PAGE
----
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Do your kids use tablets or play video games? The parental controls you need to know about

Companies like Comcast and Spectrum let you restrict time on Wi-Fi, as well as TV ratings.

INDIANAPOLIS — Kids are around electronics now more than ever, and most of them connect to the internet. That's why it is important to Indianapolis mom LaDonna Ross to be on the offensive.

"I understand a lot of parents, we just give the kids an iPad or something to get them out of our face, but it's important to protect them while you're doing that," Ross said.

Ross' first layer of protection is the internet provider. Companies like Comcast and Spectrum let you restrict time on Wi-Fi and TV ratings.

But remember, devices often come with their own data plan. That means kids can bypass some of those restrictions. 

Whenever a new device makes its way into her home, Ross learns about it first.

"I'll definitely research and see, okay, what kind of information comes to this device? What kind of information can go out from this device?" Ross said.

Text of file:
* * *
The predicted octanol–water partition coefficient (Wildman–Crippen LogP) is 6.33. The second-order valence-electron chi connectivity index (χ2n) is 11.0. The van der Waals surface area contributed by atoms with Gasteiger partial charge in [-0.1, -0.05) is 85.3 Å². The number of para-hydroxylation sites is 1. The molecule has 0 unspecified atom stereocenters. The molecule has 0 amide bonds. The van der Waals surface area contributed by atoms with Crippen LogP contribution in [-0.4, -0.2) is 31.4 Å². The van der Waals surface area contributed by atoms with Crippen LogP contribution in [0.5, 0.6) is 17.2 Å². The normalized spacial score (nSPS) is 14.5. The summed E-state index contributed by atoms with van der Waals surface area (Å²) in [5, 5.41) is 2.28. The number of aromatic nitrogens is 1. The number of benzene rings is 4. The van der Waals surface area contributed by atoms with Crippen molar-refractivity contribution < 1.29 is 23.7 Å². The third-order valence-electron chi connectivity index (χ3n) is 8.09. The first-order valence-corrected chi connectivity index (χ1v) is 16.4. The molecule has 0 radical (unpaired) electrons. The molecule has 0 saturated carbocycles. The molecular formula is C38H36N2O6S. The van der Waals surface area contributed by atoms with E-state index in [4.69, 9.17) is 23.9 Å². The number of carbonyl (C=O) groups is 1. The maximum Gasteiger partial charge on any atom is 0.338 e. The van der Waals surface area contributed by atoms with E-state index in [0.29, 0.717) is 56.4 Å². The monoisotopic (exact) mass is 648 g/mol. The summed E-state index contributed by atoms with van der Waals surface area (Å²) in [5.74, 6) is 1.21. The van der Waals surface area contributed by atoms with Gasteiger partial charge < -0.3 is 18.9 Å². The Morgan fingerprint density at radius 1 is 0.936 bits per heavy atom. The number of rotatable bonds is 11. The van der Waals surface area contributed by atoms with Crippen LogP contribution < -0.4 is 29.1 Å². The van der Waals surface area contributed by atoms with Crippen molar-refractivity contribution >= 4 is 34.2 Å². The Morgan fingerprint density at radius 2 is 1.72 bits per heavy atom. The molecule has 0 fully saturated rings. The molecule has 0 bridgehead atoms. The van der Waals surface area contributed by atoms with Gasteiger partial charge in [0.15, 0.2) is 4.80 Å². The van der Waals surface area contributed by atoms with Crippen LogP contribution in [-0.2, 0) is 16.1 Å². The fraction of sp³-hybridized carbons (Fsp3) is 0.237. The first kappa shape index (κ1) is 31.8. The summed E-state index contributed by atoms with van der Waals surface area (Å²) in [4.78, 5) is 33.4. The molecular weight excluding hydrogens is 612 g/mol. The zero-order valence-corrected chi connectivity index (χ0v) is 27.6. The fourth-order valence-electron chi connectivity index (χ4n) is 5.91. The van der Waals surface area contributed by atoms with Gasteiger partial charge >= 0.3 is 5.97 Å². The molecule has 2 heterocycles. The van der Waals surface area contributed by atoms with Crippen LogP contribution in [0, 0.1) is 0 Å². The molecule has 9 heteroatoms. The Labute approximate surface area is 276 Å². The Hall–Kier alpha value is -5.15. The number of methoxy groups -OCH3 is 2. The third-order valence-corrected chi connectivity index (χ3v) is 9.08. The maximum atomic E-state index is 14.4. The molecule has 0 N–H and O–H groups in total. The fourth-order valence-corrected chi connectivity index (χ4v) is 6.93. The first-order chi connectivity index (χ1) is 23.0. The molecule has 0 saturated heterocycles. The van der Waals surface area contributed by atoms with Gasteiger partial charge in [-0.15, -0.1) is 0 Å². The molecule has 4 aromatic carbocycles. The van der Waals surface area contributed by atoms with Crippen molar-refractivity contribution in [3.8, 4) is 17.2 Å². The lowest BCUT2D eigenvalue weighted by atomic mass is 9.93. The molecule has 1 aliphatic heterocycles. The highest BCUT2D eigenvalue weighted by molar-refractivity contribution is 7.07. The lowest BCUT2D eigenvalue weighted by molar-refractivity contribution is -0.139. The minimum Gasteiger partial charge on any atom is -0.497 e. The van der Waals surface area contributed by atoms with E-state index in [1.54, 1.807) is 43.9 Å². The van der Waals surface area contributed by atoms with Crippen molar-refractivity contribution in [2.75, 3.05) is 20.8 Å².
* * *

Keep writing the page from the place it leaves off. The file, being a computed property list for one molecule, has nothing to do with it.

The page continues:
Then she sets up the parental controls before handing it over.

"When he got his Switch, that was the number one thing I did. So he didn't get to play with [it] yet,"  Ross said. "And so I set up his account, made sure my name was attached to it, I had access to it," she said.

Nintendo Switch products offer their parental controls through an app. Xbox does this, too. 

If it's an Apple product, like a phone or watch, Ross adds it to her network. That's where she can prevent purchases and block websites. 

"I have added TikTok in there. So any variation of video, he can't get to because it's blocked," Ross said.

If her son gives his cell phone number out to someone he doesn't know, there's a setting for that, too.

"I am the only one allowed to add contacts for his phone. So if they're not even in his phone, they can't contact them," Ross said. 

Ross said when in doubt, search Google with your concerns. There are also apps parents can pay for to help monitor conversation and activity. That way you know what's going on before it's too late.

"Kids are kids. They're not adults. They're still learning. They're still wanting to explore and they will do that. If they have that access, they're going to do it," Ross said.

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